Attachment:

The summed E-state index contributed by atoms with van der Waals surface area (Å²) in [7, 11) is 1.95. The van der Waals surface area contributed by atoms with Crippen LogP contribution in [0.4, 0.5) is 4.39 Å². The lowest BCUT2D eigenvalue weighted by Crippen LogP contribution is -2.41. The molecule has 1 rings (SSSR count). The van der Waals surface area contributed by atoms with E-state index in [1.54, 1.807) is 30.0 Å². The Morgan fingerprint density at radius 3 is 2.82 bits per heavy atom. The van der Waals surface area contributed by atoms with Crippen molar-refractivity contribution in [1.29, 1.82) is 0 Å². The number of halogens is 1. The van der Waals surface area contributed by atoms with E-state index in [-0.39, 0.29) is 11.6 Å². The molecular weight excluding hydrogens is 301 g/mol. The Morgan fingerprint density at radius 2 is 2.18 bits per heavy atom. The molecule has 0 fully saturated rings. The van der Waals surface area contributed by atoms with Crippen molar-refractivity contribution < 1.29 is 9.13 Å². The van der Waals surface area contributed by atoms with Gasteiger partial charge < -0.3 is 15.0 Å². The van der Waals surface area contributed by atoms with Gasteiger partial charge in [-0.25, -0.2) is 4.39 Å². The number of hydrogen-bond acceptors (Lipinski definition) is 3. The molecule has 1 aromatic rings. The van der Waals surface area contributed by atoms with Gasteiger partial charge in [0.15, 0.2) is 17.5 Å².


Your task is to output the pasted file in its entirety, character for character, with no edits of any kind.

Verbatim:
The summed E-state index contributed by atoms with van der Waals surface area (Å²) in [7, 11) is 1.95. The van der Waals surface area contributed by atoms with Crippen LogP contribution in [0.4, 0.5) is 4.39 Å². The lowest BCUT2D eigenvalue weighted by Crippen LogP contribution is -2.41. The molecule has 1 rings (SSSR count). The van der Waals surface area contributed by atoms with E-state index in [1.54, 1.807) is 30.0 Å². The Morgan fingerprint density at radius 3 is 2.82 bits per heavy atom. The van der Waals surface area contributed by atoms with Crippen molar-refractivity contribution in [1.29, 1.82) is 0 Å². The number of halogens is 1. The van der Waals surface area contributed by atoms with E-state index in [-0.39, 0.29) is 11.6 Å². The molecular weight excluding hydrogens is 301 g/mol. The Morgan fingerprint density at radius 2 is 2.18 bits per heavy atom. The molecule has 0 fully saturated rings. The van der Waals surface area contributed by atoms with Crippen molar-refractivity contribution < 1.29 is 9.13 Å². The van der Waals surface area contributed by atoms with Gasteiger partial charge < -0.3 is 15.0 Å². The van der Waals surface area contributed by atoms with Gasteiger partial charge in [-0.25, -0.2) is 4.39 Å². The number of hydrogen-bond acceptors (Lipinski definition) is 3. The molecule has 1 aromatic rings. The van der Waals surface area contributed by atoms with Gasteiger partial charge in [0.15, 0.2) is 17.5 Å².